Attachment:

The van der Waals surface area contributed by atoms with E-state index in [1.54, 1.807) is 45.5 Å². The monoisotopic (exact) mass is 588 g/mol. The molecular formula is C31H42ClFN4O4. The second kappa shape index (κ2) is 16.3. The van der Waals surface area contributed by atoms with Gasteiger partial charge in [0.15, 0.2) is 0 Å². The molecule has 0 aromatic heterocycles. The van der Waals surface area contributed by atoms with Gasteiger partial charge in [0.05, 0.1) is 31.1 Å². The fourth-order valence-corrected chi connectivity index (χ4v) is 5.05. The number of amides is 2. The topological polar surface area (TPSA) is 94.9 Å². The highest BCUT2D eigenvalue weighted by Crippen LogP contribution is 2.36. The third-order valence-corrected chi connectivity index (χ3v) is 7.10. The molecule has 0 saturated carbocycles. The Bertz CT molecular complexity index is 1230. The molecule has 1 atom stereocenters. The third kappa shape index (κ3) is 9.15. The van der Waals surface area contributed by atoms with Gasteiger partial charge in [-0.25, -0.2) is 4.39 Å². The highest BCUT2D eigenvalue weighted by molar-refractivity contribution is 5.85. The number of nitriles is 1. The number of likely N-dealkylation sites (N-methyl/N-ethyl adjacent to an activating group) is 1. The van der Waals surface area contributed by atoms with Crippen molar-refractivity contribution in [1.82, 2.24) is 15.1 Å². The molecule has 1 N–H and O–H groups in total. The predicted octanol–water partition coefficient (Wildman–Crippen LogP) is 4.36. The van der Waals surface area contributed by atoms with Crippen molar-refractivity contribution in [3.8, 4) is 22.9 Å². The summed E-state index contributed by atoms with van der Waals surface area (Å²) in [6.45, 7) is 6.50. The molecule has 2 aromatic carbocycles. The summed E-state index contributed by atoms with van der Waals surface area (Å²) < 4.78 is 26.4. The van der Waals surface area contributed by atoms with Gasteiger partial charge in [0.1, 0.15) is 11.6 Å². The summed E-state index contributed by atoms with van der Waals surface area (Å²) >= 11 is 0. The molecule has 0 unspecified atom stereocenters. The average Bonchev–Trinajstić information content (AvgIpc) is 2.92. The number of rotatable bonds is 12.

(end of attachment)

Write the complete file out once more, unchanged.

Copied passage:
The van der Waals surface area contributed by atoms with E-state index in [1.54, 1.807) is 45.5 Å². The monoisotopic (exact) mass is 588 g/mol. The molecular formula is C31H42ClFN4O4. The second kappa shape index (κ2) is 16.3. The van der Waals surface area contributed by atoms with Gasteiger partial charge in [0.15, 0.2) is 0 Å². The molecule has 0 aromatic heterocycles. The van der Waals surface area contributed by atoms with Gasteiger partial charge in [0.05, 0.1) is 31.1 Å². The fourth-order valence-corrected chi connectivity index (χ4v) is 5.05. The number of amides is 2. The topological polar surface area (TPSA) is 94.9 Å². The highest BCUT2D eigenvalue weighted by Crippen LogP contribution is 2.36. The third-order valence-corrected chi connectivity index (χ3v) is 7.10. The molecule has 0 saturated carbocycles. The Bertz CT molecular complexity index is 1230. The molecule has 1 atom stereocenters. The third kappa shape index (κ3) is 9.15. The van der Waals surface area contributed by atoms with Gasteiger partial charge in [-0.25, -0.2) is 4.39 Å². The highest BCUT2D eigenvalue weighted by molar-refractivity contribution is 5.85. The number of nitriles is 1. The number of likely N-dealkylation sites (N-methyl/N-ethyl adjacent to an activating group) is 1. The van der Waals surface area contributed by atoms with Crippen molar-refractivity contribution in [1.82, 2.24) is 15.1 Å². The molecule has 1 N–H and O–H groups in total. The predicted octanol–water partition coefficient (Wildman–Crippen LogP) is 4.36. The van der Waals surface area contributed by atoms with Crippen molar-refractivity contribution in [3.8, 4) is 22.9 Å². The summed E-state index contributed by atoms with van der Waals surface area (Å²) in [6.45, 7) is 6.50. The molecule has 2 aromatic carbocycles. The summed E-state index contributed by atoms with van der Waals surface area (Å²) < 4.78 is 26.4. The van der Waals surface area contributed by atoms with Gasteiger partial charge in [0.1, 0.15) is 11.6 Å². The summed E-state index contributed by atoms with van der Waals surface area (Å²) >= 11 is 0. The molecule has 0 unspecified atom stereocenters. The average Bonchev–Trinajstić information content (AvgIpc) is 2.92. The number of rotatable bonds is 12.